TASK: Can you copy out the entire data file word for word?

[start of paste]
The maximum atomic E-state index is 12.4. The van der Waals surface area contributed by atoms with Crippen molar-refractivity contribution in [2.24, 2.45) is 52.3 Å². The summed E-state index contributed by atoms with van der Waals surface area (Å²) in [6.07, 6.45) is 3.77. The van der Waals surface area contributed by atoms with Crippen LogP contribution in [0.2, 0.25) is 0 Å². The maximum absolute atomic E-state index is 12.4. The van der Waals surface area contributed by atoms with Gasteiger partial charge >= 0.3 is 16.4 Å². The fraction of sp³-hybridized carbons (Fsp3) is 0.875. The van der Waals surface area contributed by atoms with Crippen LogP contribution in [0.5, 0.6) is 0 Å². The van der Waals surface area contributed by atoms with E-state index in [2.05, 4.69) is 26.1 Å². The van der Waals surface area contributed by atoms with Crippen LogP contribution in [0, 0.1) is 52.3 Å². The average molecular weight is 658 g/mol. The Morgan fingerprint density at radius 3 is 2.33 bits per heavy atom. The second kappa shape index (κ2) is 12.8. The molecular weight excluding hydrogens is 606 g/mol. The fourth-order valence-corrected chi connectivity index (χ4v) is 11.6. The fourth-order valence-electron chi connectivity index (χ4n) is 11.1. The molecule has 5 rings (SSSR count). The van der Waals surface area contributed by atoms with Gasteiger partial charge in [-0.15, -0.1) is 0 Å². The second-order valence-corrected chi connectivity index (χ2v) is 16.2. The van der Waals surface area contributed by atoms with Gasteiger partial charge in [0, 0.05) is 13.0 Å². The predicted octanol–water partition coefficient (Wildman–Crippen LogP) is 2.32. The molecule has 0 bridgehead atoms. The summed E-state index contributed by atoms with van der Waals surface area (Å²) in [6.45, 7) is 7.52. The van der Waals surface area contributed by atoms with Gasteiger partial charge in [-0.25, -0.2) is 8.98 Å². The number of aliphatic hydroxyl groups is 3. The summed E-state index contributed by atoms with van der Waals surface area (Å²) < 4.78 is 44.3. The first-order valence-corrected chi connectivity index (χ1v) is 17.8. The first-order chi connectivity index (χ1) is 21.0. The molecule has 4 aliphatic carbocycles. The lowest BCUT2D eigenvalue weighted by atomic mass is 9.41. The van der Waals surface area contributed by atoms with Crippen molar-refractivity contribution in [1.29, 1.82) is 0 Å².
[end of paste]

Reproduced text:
The maximum atomic E-state index is 12.4. The van der Waals surface area contributed by atoms with Crippen molar-refractivity contribution in [2.24, 2.45) is 52.3 Å². The summed E-state index contributed by atoms with van der Waals surface area (Å²) in [6.07, 6.45) is 3.77. The van der Waals surface area contributed by atoms with Crippen LogP contribution in [0.2, 0.25) is 0 Å². The maximum absolute atomic E-state index is 12.4. The van der Waals surface area contributed by atoms with Gasteiger partial charge >= 0.3 is 16.4 Å². The fraction of sp³-hybridized carbons (Fsp3) is 0.875. The van der Waals surface area contributed by atoms with Crippen LogP contribution in [0.5, 0.6) is 0 Å². The van der Waals surface area contributed by atoms with E-state index in [2.05, 4.69) is 26.1 Å². The van der Waals surface area contributed by atoms with Crippen LogP contribution in [0, 0.1) is 52.3 Å². The average molecular weight is 658 g/mol. The Morgan fingerprint density at radius 3 is 2.33 bits per heavy atom. The second kappa shape index (κ2) is 12.8. The molecular weight excluding hydrogens is 606 g/mol. The fourth-order valence-corrected chi connectivity index (χ4v) is 11.6. The fourth-order valence-electron chi connectivity index (χ4n) is 11.1. The molecule has 5 rings (SSSR count). The van der Waals surface area contributed by atoms with Gasteiger partial charge in [-0.15, -0.1) is 0 Å². The second-order valence-corrected chi connectivity index (χ2v) is 16.2. The van der Waals surface area contributed by atoms with Gasteiger partial charge in [0, 0.05) is 13.0 Å². The predicted octanol–water partition coefficient (Wildman–Crippen LogP) is 2.32. The molecule has 0 bridgehead atoms. The summed E-state index contributed by atoms with van der Waals surface area (Å²) in [6.45, 7) is 7.52. The van der Waals surface area contributed by atoms with Gasteiger partial charge in [-0.25, -0.2) is 8.98 Å². The number of aliphatic hydroxyl groups is 3. The summed E-state index contributed by atoms with van der Waals surface area (Å²) < 4.78 is 44.3. The first-order valence-corrected chi connectivity index (χ1v) is 17.8. The first-order chi connectivity index (χ1) is 21.0. The molecule has 4 aliphatic carbocycles. The lowest BCUT2D eigenvalue weighted by atomic mass is 9.41. The van der Waals surface area contributed by atoms with Crippen molar-refractivity contribution in [1.29, 1.82) is 0 Å².